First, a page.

Difference between ringworm and psoriasis causes

Since ringworm comes from the spores of soil, it can spread easily. To avoid spreading the infection, people who already have ringworm should not share personal items, such as combs, towels, and clothing. It is important to keep in mind that people can also get ringworm from pets, including cats and dogs. A common way of children getting ringworm is from petting animals at the zoo or an exhibit. To avoid ringworm, children should make sure they wash their hands thoroughly when leaving an animal exhibit. Since ringworm can live on damp surfaces such as locker room floors and public showers, it is a good idea to not walk around barefoot in such places.

When it comes to psoriasis, the exact cause is unknown, but we do know that it tends to run in families and seems to be related to the functioning of our immune system. Sometimes, psoriasis can be triggered by a skin injury, including a cut or surgery. We also know that emotional stress, infections such as strep throat, and certain medications such as beta-blockers can trigger this skin condition.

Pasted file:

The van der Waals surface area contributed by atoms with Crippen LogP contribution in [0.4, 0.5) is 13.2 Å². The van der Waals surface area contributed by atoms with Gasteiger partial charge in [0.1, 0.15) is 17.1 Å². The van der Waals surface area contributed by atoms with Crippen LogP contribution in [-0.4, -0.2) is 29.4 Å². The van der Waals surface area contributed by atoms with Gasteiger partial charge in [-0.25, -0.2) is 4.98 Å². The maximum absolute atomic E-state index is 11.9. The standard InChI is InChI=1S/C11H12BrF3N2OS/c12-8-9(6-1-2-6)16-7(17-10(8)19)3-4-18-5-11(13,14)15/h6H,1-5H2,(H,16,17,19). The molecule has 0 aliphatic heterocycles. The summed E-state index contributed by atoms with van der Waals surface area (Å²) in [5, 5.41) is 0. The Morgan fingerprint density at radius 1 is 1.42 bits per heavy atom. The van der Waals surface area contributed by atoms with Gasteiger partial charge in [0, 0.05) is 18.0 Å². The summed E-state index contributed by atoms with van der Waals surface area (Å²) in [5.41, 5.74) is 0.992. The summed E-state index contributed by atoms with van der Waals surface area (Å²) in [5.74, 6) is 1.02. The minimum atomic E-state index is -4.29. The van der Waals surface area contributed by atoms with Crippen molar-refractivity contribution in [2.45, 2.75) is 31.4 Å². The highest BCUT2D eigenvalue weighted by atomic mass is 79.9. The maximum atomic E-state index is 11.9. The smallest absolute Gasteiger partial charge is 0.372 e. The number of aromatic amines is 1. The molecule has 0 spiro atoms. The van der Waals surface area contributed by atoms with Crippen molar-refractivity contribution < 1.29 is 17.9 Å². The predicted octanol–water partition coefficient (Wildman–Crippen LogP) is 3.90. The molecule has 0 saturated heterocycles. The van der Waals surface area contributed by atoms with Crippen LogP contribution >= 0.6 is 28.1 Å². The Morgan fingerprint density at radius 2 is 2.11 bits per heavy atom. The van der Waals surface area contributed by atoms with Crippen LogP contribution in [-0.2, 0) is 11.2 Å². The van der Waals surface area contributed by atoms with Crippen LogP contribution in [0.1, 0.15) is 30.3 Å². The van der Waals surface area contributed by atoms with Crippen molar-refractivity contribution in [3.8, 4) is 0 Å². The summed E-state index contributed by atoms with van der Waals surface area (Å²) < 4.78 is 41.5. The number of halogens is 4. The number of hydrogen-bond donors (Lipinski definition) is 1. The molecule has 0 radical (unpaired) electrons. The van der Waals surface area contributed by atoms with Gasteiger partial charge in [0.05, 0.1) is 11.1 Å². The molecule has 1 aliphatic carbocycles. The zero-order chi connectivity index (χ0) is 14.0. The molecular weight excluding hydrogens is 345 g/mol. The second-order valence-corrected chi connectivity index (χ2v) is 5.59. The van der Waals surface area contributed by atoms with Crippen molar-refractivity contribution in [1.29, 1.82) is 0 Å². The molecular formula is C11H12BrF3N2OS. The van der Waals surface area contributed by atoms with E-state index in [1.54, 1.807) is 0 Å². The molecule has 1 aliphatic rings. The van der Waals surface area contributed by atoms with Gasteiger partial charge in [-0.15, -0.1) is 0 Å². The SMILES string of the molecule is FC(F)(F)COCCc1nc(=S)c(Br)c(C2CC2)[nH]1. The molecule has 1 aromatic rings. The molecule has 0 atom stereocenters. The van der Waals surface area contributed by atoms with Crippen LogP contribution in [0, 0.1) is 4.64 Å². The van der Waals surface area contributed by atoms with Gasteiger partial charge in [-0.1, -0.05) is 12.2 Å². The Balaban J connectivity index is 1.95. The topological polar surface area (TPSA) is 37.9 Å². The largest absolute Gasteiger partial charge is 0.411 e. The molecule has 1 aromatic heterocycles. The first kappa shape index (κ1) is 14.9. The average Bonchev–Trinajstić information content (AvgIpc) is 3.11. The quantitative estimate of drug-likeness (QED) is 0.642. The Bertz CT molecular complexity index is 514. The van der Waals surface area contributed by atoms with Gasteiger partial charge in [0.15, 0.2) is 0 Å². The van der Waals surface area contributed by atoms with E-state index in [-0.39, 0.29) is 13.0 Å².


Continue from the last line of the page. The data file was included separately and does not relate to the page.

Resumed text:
Comparing psoriasis and ringworm: Risk factors and complications

The reality is, anyone can get psoriasis, but certain factors can increase your risk of getting this skin disease. As mentioned above, family history is a potential risk factor. Also, viral or bacterial infections can increase the chance of getting psoriasis. People with HIV, for example, are more likely to develop this skin condition than people who have a healthy immune system. Children who tend to get strep throat a lot could also be at increased risk of getting psoriasis. While we can’t say for certain why, research shows that excess weight is a risk factor. It seems that psoriasis likes to develop in skin creases and folds. Studies have also indicated that smoking increases the risk as well as severity of psoriasis.